There reports and market trading. Additionally, they emphasized that

There have been many articles written on linguistic and sentiment analysis for newspapers text, financial data service text application and microblogging web text message in the literature.  Because being easy to collect the comprehensive datasets and increasing the population of the microblogging provide an efficient study field for the researcher. Bagehot (1971) was early researcher in studying about the effect of information on trading. He presented a new idea to the literature. Basically, he emphasized information asymmetry term and the effect of information on trading, without confirming any mathematical model. The basic idea created an inspiration for information based on market activity for many researchers in the following years. (Storkenmaier, 2011). Glosten and Milgrom (1985) demonstrated a scientific model to the literature in order to develop Bagehot’s new idea (1971). Their definition and approach observed that how market participants with superior information play a role to notify to the market (Glosten & Milgrom, 1985). After this studying, Jegadeesh (1990) suggested new evidence in to the literature. He applied that the stock returns can be predictable, utilizing experiential systematic movement of stock returns. In following Jedageesh’s predictability of stock returns approach, Mitchell and Mulherin (1994) investigated the relationship between volumes & returns of the market and news reports annouced by Us Stock Exchange also Dow Jones companies. They claimed a direct relation between numerous Dow Jones reports and market trading. Additionally, they emphasized that New York Times headlines and additional macroeconomics reports can be a significant predictor. In another early studying in this topic, Trahan and Bolster (1997) analyzed a popular financial magazine, Barron.  They estimated to see a relation between stock prices and magazine’s section of investment news and views, besides the other articles which contain purchase recommendations. In conclusion, they found second-hand information in media had a positive impression on stock price significantly. Also, another approach to using text mining was presented by Chan (2003). He analyzed the relationship between monthly returns of individual companies and headlines of journalists, publications, and newswires related individual firms from 1980 to 2000 period.  In this way, he tested the investors’ reaction to the news. Chan emphasized that investors give a slow reaction after bad news and the post-event deviation occurs mostly after bad news and this deviation also is very strong. On the other hand, Chan mentioned that a stock which has good news exhibited less deviation. Antweiler and Frank (2004) published an article in The Journal of Finance in 2004.  In the studying, they investigated 1,5 million messages situated on Yahoo Finance web site associated with 45 firms in American Stock Exchange. According to Antweiler and Frank perspective, stock-related messages can be beneficial implements to predict volatility of the stock market statistically. In light of the literature, Read (2005) noted that sentiment classification pursues to determine a piece of text in order to understand that it is positive or negative according to its author’s general feeling. The author demonstrated that match with respect to domain and time is also important, and presents preliminary experiments with training data labelled with emoticons such as “:-)”1 and “:-(“2 to form a training set for the sentiment classification.  The emoticons can be independent of field, subject, and date (Read, 2005). In addition to Read, Antweiler and Frank (2006) examined an event study analysis. Using computer linguistic analysis, they classified 250.000 Wall Street Journal’s stories from 1973 to 2001. As a result, they found that stock prices are affected by news instantly and constantly. Likewise, Tetlock (2007) handled the Wall Street Journal to investigate the effect of media on the stock exchange. He designed a Pessimism Media Factor model to forecast price, volume, and performance of DJIA stocks. The author concluded that negative news of the media has an influence on return but this effect continues temporarily.  Moreover, a stock volume is predictable when this negative effect is outstandingly large or short. In line with this definition, Tetlock et al. (2008) implied a linguistic analysis to foresee accounting revenue and stock gain of individual companies. He focuses on stories about S&P 500 companies in The Wall Street Journal and Dow Jones News Service for 24 years period. The author implied ordinary least squares (OLS) regressions for prediction. He found three assumptions. First, Negative words about the company predicted low company earnings. Second, companies’ stock return is impressed by information in negative words clandestinely.  Third, negative words in stories are principally beneficial forecasters for both of earning and returns (Tetlock, et al., 2008). In the field of sentiment analysis, Choudhury et al. (2008) improved a baseline model to perform communication dynamics in the blogosphere. Using these dynamics, they defined stimulating correlations with stock market movement. It is remarkably observed that the communication significantly correlated with the stock market. They used two baseline methods and Support Vector Machine3 (SVM) and they showed that average 78% accuracy to predict the scale of stock market movement and 87% accuracy to the direction of the same movement. At this point, another paper presented that even if mass media doesn’t content right news, stock prices can be impressed by mass media (Fang & Peress, 2009). The authors analyzed that the relationship between mass media and expected stock return. They defined that stock with no media coverage has an advantage return on the stock with media coverage in primarily much more clear among small stocks. Furthermore, stock returns are affected wideness of information spreading. Giller (2009) inspected a little dataset for an experiment in the use of Twitter to publicize a record of directional intraday index futures trades. The author implied the maximum likelihood ratio test and he revealed a positive correlation between success and an increase in the number of followers. In line with this consideration, Go et al. (2009) design an algorithm that can properly classify Twitter messages as positive or negative, with respect to a query term. The research results reported that high accuracy on classifying sentiment in Twitter messages utilizing machine learning methods. Gloor et al. (2009) presented an unconventional studying of social network analysis. The studying based algorithms for mining the Web, blogs, and online forums to determine trends and find the investors who start these new trends.  The authors presented a correlation between Web buzz and real-world events. In this research, Word of Mouth (WOM) identified as the transferring of information from an individual to another individual by oral communication. Moreover, WOM is more trustable information about any brands and products. Next step, with developing technology, Electronic WOM is online information transferring from an internet user to another inter-user at the present time. Jansen et al. (2009) examined more than 150,000 microblog texting of social media sites containing branding discussions, sentiments, and perceptions. They planned to clarify the impact of microblog texting via electronic WOM on the brand information and brand relationship.  Within this framework, they analyzed the timing, frequency, the range of tweets.  They conducted that microblogging is an online tool for individuals and companies. Using microblogging is a part of word of mouth communications for individuals and it is also a tool for companies to see an effect of their marketing strategy. Bollen et al. (2010) collected Tweet texting related (DJIA) over time. They designed to measure collective mood states. For this reason, the authors determined 6 dimensions4 in order to the mood in terms. Their results proved that using with public mood dimensions can improve to predict DJIA significantly. Moreover, they state that they realized a precision of 87, 6% in predicting the daily fluctuations for Dow Jones Index close values. In addition, the authors succeed to decrease the Mean Average Percentage Error more than %6. In the linguistics analysis literature, Sprenger et al. (2010) examined approximately 250.000 twitter messages related S&P 100 companies for on a daily basis, using methods computational linguistics and Naïve Bayesian Classification. The authors expressed that message volume with abnormal stock return includes respected information to forecast following day trading volume. Moreover, they pointed out that users writing investment advice more than average are retweeted more often and have more followers. Correspondingly, Pak et al. (2010) presented a method for an automatic collection of a corpus that can be used to train a sentiment classifier. They collected 300.000 text posts from Twitter. They implemented linguistic analysis for sentiment analysis and opinion mining purposes. They explained discovered phenomena. Using the linguistic analysis, they design a sentiment classifier in order to define positive, negative and neutral attitudes for a text. Analyses proved that their proposed method is effective and achieves better than earlier proposed methods (Pak & Patrick, 2010). In the research discussion, Davidov et al. (2010) aimed to inspect the sentiment classification method based on Twitter. They categorized the Twitter message with respect to their tags5 and symbols6 that represents the writer’s emotional state. As a result, they achieved to classify short text in connection with the feeling their authors have. O’Connor et al. (2010) compared few surveys on public opinion besides consumer confidence and Twitter messages from 2008 to 2009 years.  They issued around %80 a correlation between surveys and sentiment scores of Twitter message simultaneously. In this way, they verified that Tweeter emotional analysis can be used as public surveys with this paper. Castillo et al. (2011) studied the information reliability of news in a given set of tweets. They prove that it is able to separate messages related newsworthy subject from other kind of text messages. They evaluated social media reliability about newsworthy topics. They also show that they can assess automatically the level of social media credibility of newsworthy topics. A few authors write credible news and these news is broadcasted by other online users with re-posting. There are measurable differences in the way messages propagate to classify them as trustworthy or not trustworthy, with precision and recall in the range of 70% to 80 (Castillo, et al., 2011). Our results shows that there are measurable differences in the way messages propagate, that can be used to classify them automatically as credible or not credible, with precision and recall in the range of 70% to 80%. Bollen et al., (2011) implied a sentiment mining for Twitter post messages. They used a psychometric test to ensure six mood states like their previous studied in 2010. However, they changed kind of six moods (tension, depression, anger, vigor, fatigue, confusion) this time.  The Twitter text message was associated daily and it was computed a six-dimensional mood vector from postings (Bollen, et al., 2011). They analyzed extremely specific effect between texts related economic, political, cultural, and social, other major events and six-dimensional Profile of Mood States (PMOS). They find that events in analyses of public mood can provide to detect the emotive trend of society. Furthermore, this trend can help to ensure indicators to predict economic events. Following the existing theory, Zhang et al. (2011) aimed to analyze Twitter posts in order to predict stock market indicators in U.S. Financial stock market index. They gathered Tweets for six months. They collected the twitter feeds for six months.  By the same token, they calculated collective hope and fear daily and they observed to a relationship with stock market indicators. They expressed negative correlation between tweet subjectivity analysis and Dow Jones, S&P 500 and NASDAQ indexes. On the other hand, the authors demonstrated positive correlation Chicago Board Options Exchange Volatility Index significantly. Moreover, they displayed that if emotions on the Twitter increase, people feel hope, fear, and worry. Then, Dow Jones Index decrease next day. In contrast, if observed twitter sentiment loses hope, fear and worry the Dow Jones Index increase next day. Therefore, tracking on twitter opinion extraction is a useful predictor to see the stock market next day (Zhang, et al., 2011). Rao and Srivastava (2012) investigated relationship Tweeter messages and stock price, volume and volatility of DJI, NASDAQ-100 Index, 13 technology companies. They introduced %88 correlation twitter sentiment analysis and stock movement. The authors defined an equation to predict stock returns with a high value of R-square (%95, 2). Mao et al., (2012) implied a regression model with exogenous input to forecast stock market indicator by Twitter data exogenous input.  The result displayed that tweets are correlated stock market indicators (Mao, et al., 2012). Moreover, they find that Twitter is a beneficial tool to forecast the stock market. Sprenger et al., (2014) demonstrated a methodology to determine news events based on social media. They implied a computational linguistics to more than 400,000 stock-related Twitter messages about S&P 500. They separate good and bad news. They resulted that the returns before good news events are clearer than returns before bad news events. They displayed that the stock market effect of news events is different in diverse categories. Türkmeno?lu and Tantu? (2014) comprised Lexicon based and Machine Learning methods. They analyzed Turkish twitter dataset and movie dataset by using these two approaches in order to display their weak and strong ways. Çoban et al., (2015) collected Turkish Twitter messages to investigate the classification methods for sentiment analyses. They assessed the methods such as Naive Bayes, Multinomial Naive Bayes, Naive K Nearest Neighbors and Support Vector Machines learning algorithms. N-gram model is better performing than Bag of Word model. Also, Naïve Bayes exhibited the best performance in algorithmic methods (Çoban, et al., 2015). Ranco et al., (2015) collected 15 months Tweeter message to demonstrate relations twitter sentiment analyze, Twitter volume and abnormal returns of 30 companies of DJIA index. They claimed significant dependence between abnormal returns and Twitter subjectivity analysis when Twitter volume reached the peak level. Furthermore, the authors demonstrated that Twitter volume at the peak level can forecast the direction of stock returns. Eliaç?k and Erdo?an (2015) suggested a new user metrics method. For this purpose, they calculated financial community’s sentiment polarity in social media to test the method. They analyzed to a correlation between BIST100 index and financial community’s sentiment weekly. They achieved a significant linear relationship between the market and financial community’s sentiment by using this recent method. Souza et al., (2015) researched intercourse of 10.949 new stories, from DJI Newswires, Barron’s Magazine and the Wall Street Journal, nearly 42, 8 million Twitter messages and stock of 5 retail brands in US Stock Exchange.  They observed the relations respect to views of stock returns, volatility, and Twitter sentiment. They presented that social media is more available and performer source for analyzing to market financial dynamics than sentiment analysis of Dow Jones Newswires and Wall Street Journal. Giudice (2015) chose the Microsoft, Apple, Google, Facebooks’ stocks from American Stock Exchanges for analysis. He studied the sentiment analysis of tweets containing hashtags of these four stocks using VAR model granger causality analyzing. The author found that tweeter sentiments have no impact on the stock returns. Furthermore, he explained that sentiment analysis is not an adequate trading strategy in order to predict the future movement of stock prices. Dickinson and Hu (2015) realized an opinion extraction for stock-related tweets in order to display a correlation between investors’ feeling and stock price movement. They used n-gram and “word2vec” techniques to classify the tweets. They found a significant correlation between the stock market and sentiment mining. Microsoft and Walmart have a positive correlation. On the other hand, Goldman Sachs and Cisco System have a negative correlation strongly. They claim that consumer-facing companies have a different interaction according to other companies. Heston et al., (2016) used a dataset of more than 900,000 news stories. They aim to test whether news can predict stock returns using textual analysis of news stories based on a neural network. They confirm that daily news is able to forecast stock returns for a few days and this case also confirmed their previous research.  On the other hand, weekly news forecast stock returns for one quarter (Heston & Sinha, 2016). After positive new stories, stock return increase rapidly. However effect of negative stories have longer deferred response (Heston & Sinha, 2016). Pagolu et al., (2016) collected 250.000 Tweet messages in order to imply a sentiment analysis for about one year periods. In this way, they tested to a correlation between Microsoft’s stock price and tweeter in their work. In conclusion, they provided significant and strong correlation with %71,82 percentage between sentiment mining and movement of stock price. Akgul et al., (2016) tested sentiment twitter software.  The program classifies each tweet as positive, negative or neutral. They used the program to assess which method one has better performance among n-gram and lexicon methods. In conclusion, they demonstrated lexicon method has better performance. In literature, Kaynar et al., (2016) analyzed the performing of classification algorithms models such as Multi-Layer Perception, Support Vector Machines, Central Based Classified and Naive Bayes. They used the content of review of Internet Movie Database (IMDb) for analyzing.  They found that neural network and SVM7 demonstrated better performance. Kordonis et al., (2016) collected Twitter data and they implied Naive Bayes Bernoulli and Support Vector Machine to analyze the sentiment of Twitter. As a result, they found a correlation between subjectivity analysis of Twitter and stock price. Joshi et al., (2016) researched the relationship between the financial news articles and stock trends. They aimed to capture the relation between stock trends and sentiment analysis. They provided a good test performance via Support Vector Machines8 and Random Forest Model9. On the other hand, Naïve Bayes10 had a relatively good performance but not better than other two (Joshi, et al., 2016).Otherwise, the authors stated that the success of the prediction model is more than %80. Baykara and Gürtürk (2017) investigated a sentiment analyze for Twitter by using Bayes algorithm methodology. They determined the Twitter message posts are positive, negative or neutral. In addition, they classified users’ tweeter message as news, politics, and culture, according to their content. Kebabc? and Diri (2017) developed a system to classify Turkish Tweets. They implied Naive Bayes and Support Vector Machines together for classification. They studied Hybrid TFIDF method in order to summarize classified tweets. In conclusion, the article achieved to define opinion of Tweeter user publicly. Kürkçü (2017) aimed to define the interaction of degree of online news media. Furthermore, she collected to the official twitter account of Turkish Agencies and Turkish Newspaper daily.   She found a ratio of “retweets” and “likes” in tweets in 48 hours after news occurs in order to measure users’ interaction levels. Zhang et al., (2017) aimed to provide full tweet content in different languages, as well. Therefore, they developed a multilingual tweets classification method to support over 40 languages. They encrypted the order of characters in a tweet according to UTF-8 codes and they used a character-based CNN classification method. They showed that UniCNN model is better performing than traditional methods and it is fully language independent. Also, the code based system doesn’t require any tokenization or translation. Social media my affect the financial markets (Jadhav & Wakode, 2017). Therefore, the authors calculated sentiment score of Twitter in 2017. They tested different technique in order to forecast the stock market. Moreover, Jadhav and Wakode (2017) argued to improve and accelerate the performance of computation.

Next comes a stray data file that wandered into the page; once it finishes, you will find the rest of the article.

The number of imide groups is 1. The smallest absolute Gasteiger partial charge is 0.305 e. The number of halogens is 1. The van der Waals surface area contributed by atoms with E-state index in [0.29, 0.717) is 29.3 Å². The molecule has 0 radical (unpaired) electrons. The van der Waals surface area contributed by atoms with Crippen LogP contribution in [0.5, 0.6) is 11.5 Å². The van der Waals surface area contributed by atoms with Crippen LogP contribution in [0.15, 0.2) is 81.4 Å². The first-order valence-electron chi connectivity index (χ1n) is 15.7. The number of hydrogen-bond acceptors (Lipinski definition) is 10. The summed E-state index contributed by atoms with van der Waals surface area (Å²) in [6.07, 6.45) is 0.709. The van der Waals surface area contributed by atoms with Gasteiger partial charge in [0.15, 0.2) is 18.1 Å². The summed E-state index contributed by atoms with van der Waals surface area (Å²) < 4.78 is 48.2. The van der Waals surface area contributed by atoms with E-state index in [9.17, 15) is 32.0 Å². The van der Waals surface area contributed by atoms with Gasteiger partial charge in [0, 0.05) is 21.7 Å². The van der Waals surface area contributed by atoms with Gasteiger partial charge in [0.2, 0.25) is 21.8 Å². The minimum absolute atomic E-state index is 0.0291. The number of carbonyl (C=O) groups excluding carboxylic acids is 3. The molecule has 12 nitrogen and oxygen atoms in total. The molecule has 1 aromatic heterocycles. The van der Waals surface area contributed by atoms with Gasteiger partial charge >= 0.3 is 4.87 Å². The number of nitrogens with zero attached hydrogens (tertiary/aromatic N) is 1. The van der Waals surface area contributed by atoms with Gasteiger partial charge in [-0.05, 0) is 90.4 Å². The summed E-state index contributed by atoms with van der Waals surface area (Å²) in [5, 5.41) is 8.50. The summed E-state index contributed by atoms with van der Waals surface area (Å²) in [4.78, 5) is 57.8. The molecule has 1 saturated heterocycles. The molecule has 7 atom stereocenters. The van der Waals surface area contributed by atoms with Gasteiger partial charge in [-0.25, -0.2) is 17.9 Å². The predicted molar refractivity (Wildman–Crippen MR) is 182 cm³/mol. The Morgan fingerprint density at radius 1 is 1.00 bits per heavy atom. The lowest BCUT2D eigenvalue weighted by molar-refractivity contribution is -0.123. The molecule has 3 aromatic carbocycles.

1 smile

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2 frown

3 Support Vector Machine is a learning algorithms model to examine data for classification and regression analysis.

4 Calm, Alert, Sure, Vital, Kind, and Happy

5 50 Twitter tags

6 15 smileys

7 Support Vector Machines

8 % 90 correctly classified

9 % 80 correctly classified

10 % 75 correctly classified